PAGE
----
When legal cannabis entered the US economy, tech startups, pot shops, and numerous brands flooded the space. Yet despite this explosive growth, Black and Brown entrepreneurs within the cannabis sector have been edged out since day one.
The overcriminalization of weed and over-policing of communities of color — even as more states regularly legalize every voting cycle — continues to be an insidious stain on the American justice system. Today, no one bats an eye at weed weddings, stoney sound baths, and entire festivals dedicated to the plant, but Black people and POC are still targeted by law enforcement. A 2018 Drug Policy Alliance report found that after Washington D.C. decriminalized cannabis, Black men and women were 11 times more likely than white people to be arrested for public cannabis use after two years of legalization.
We have seen throughout history that the Black community experiences harsh discrimination at every level of the judicial system.According to the Drug Policy Alliance, communities of color are “more likely to be stopped, searched, arrested, convicted, harshly sentenced, and saddled with a lifelong criminal record. This is particularly the case for drug law violations.”
Sure, cannabis legalization has brought about new opportunities for many — and many legal states have set up expungement protocols for individuals with previous cannabis charges. But that doesn’t mean our entire capitalist system is now free of racism within the cannabis space. That doesn’t mean that Black and Brown entrepreneurs no longer face discrimination and impassable walls when trying to build up cannabis businesses.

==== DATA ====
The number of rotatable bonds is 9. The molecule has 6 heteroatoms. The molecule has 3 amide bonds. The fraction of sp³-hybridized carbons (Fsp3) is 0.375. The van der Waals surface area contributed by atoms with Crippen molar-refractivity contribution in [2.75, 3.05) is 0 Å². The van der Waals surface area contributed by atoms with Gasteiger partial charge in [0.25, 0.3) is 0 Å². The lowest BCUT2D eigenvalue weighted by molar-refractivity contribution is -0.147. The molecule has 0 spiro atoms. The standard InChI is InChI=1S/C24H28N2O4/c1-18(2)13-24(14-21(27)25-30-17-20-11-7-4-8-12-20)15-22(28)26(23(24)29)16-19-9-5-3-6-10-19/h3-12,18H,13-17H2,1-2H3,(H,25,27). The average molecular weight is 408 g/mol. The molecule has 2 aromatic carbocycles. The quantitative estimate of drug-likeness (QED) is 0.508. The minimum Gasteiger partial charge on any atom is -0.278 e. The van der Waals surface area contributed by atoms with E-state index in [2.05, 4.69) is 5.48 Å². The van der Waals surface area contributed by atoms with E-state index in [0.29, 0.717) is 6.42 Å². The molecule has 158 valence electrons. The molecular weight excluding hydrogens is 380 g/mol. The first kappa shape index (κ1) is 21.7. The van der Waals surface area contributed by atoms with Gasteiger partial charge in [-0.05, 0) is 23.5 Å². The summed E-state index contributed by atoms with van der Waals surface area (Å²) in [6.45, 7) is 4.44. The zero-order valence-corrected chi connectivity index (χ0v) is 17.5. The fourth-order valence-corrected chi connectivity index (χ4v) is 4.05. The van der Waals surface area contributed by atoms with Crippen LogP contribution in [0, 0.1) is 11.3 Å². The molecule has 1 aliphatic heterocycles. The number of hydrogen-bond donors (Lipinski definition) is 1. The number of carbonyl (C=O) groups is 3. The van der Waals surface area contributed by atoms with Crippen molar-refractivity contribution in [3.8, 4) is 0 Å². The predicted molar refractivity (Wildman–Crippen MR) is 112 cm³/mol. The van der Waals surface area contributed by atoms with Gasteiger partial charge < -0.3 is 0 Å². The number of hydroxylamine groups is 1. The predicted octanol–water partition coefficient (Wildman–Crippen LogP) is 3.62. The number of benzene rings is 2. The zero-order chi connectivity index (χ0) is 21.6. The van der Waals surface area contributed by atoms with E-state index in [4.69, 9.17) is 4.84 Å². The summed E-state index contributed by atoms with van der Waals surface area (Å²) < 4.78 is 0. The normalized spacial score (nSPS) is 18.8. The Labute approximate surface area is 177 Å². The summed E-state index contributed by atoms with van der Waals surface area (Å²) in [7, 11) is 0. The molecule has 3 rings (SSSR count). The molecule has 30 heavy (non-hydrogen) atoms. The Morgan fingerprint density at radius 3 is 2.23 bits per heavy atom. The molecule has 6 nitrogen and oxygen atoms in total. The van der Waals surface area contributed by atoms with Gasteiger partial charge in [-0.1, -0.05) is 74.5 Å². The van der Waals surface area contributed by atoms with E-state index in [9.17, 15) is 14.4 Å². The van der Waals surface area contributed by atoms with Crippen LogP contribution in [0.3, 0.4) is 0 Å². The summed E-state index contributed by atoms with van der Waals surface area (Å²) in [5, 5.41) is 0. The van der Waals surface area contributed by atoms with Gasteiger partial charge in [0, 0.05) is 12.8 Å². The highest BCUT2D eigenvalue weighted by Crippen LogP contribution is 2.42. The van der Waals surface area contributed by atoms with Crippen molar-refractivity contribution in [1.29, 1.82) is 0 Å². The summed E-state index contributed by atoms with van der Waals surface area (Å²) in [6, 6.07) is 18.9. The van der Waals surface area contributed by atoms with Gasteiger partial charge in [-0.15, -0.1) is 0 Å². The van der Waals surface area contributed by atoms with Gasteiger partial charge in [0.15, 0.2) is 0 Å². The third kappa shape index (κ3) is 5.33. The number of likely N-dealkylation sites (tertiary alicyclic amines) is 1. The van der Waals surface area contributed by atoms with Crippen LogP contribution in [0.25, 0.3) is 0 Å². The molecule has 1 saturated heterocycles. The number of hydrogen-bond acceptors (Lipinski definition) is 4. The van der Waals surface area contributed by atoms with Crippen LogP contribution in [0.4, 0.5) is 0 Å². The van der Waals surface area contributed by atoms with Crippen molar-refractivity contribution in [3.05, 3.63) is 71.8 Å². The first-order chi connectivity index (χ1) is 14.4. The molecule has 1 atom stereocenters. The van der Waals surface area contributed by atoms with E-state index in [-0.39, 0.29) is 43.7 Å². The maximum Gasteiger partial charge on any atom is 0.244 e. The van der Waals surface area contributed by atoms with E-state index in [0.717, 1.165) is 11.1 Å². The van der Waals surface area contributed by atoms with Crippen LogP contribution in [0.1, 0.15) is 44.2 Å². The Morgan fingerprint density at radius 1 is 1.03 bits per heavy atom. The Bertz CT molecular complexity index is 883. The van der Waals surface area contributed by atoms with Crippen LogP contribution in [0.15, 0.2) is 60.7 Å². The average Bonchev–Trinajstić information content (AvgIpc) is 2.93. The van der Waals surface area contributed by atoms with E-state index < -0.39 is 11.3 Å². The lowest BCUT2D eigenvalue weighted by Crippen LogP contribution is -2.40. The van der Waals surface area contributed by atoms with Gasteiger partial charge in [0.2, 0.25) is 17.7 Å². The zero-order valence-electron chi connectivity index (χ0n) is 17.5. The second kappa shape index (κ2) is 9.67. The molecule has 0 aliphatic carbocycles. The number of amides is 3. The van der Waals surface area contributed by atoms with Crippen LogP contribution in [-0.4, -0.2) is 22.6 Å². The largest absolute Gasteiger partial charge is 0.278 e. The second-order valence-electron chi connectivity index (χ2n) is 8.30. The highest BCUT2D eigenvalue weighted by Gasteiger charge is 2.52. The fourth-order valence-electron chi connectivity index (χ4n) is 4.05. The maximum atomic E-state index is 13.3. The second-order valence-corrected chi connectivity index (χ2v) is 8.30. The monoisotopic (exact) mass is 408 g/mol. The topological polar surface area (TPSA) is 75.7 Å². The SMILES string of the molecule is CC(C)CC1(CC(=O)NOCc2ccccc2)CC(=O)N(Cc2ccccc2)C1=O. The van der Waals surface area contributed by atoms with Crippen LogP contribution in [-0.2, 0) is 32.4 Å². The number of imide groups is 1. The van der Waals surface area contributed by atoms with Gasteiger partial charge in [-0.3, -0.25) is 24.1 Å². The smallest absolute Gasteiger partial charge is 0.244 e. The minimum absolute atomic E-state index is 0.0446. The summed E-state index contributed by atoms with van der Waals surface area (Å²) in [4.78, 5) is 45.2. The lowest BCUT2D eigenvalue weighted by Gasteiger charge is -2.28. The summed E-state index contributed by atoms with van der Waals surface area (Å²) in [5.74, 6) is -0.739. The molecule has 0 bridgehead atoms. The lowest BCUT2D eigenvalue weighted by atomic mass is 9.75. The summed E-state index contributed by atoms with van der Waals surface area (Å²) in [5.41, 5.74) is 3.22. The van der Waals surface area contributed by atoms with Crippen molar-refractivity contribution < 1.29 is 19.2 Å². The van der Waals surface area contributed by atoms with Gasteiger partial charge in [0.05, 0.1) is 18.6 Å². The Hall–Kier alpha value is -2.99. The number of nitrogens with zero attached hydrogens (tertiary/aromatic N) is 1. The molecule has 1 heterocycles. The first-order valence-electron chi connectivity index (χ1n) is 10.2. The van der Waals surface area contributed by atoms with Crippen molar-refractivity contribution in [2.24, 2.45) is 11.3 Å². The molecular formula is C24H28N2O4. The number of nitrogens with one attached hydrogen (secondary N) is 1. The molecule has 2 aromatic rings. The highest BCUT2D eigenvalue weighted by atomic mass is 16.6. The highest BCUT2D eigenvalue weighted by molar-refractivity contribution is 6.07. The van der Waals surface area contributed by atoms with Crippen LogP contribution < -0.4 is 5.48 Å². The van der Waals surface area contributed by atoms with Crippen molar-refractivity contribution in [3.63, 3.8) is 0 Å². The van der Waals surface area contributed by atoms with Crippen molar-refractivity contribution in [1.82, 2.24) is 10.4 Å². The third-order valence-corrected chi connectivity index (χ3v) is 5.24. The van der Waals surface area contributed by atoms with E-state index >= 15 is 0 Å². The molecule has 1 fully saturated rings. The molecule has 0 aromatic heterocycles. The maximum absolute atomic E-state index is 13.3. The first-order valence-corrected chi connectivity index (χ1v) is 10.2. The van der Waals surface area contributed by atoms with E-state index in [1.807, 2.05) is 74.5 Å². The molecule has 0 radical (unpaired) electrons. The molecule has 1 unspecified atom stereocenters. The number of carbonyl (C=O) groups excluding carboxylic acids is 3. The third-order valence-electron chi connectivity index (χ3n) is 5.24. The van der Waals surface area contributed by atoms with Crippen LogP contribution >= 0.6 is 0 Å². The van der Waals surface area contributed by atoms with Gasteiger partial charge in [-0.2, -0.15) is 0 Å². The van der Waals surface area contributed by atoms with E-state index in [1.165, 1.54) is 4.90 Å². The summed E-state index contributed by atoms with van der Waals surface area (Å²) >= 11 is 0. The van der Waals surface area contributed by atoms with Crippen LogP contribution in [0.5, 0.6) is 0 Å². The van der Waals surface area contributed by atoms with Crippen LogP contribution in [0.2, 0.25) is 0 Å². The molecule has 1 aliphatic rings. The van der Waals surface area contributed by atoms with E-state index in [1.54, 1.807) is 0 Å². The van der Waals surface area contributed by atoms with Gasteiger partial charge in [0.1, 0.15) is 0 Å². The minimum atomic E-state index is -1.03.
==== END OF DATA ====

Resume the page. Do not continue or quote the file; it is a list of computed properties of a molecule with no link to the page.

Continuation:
Amid the ongoing protests against police brutality against Black people after the murder of George Floyd, Breonna Taylor, and countless others by police officers, the importance of purchasing from Black and POC-owned businesses have swept over media and technology companies across many industries, including cannabis.
But supporting and donating to Black and POC-owned businesses shouldn’t be limited to a burst of protests and calls for justice. It should be a regular occurrence. In the entirety of its history, America has disenfranchised Black people and POC. Thankfully, databases of Black and POC-owned businesses exist in order to help consumers in lifting up the Black community by speaking with their dollars. When you help one, you help all.
It’s crucial to note that these Black and POC-oriented databases haven’t come out of thin air — they’ve long been needed and crucial in cannabis’ ongoing discussion of social equity in the industry, and they’re often created by people of color themselves. Cannaclusive is an organization that saw the need for a database that highlights Black, Asian, Latinx, Woman, LGBTQIA, Indian, Pacific Islander, Indigenous, Veteran, and Disability-owned cannabis businesses and has worked with Almost Consulting for more than two years to create one called the InclusiveBase.
Below, we speak to Cannaclusive’s co-founder Mary Pryor and cannabis consultant Kieryn Wang of Almost Consulting about the importance of supporting Black and POC-owned businesses today and every day, and how utilizing inclusive databases can help you determine where to express your support.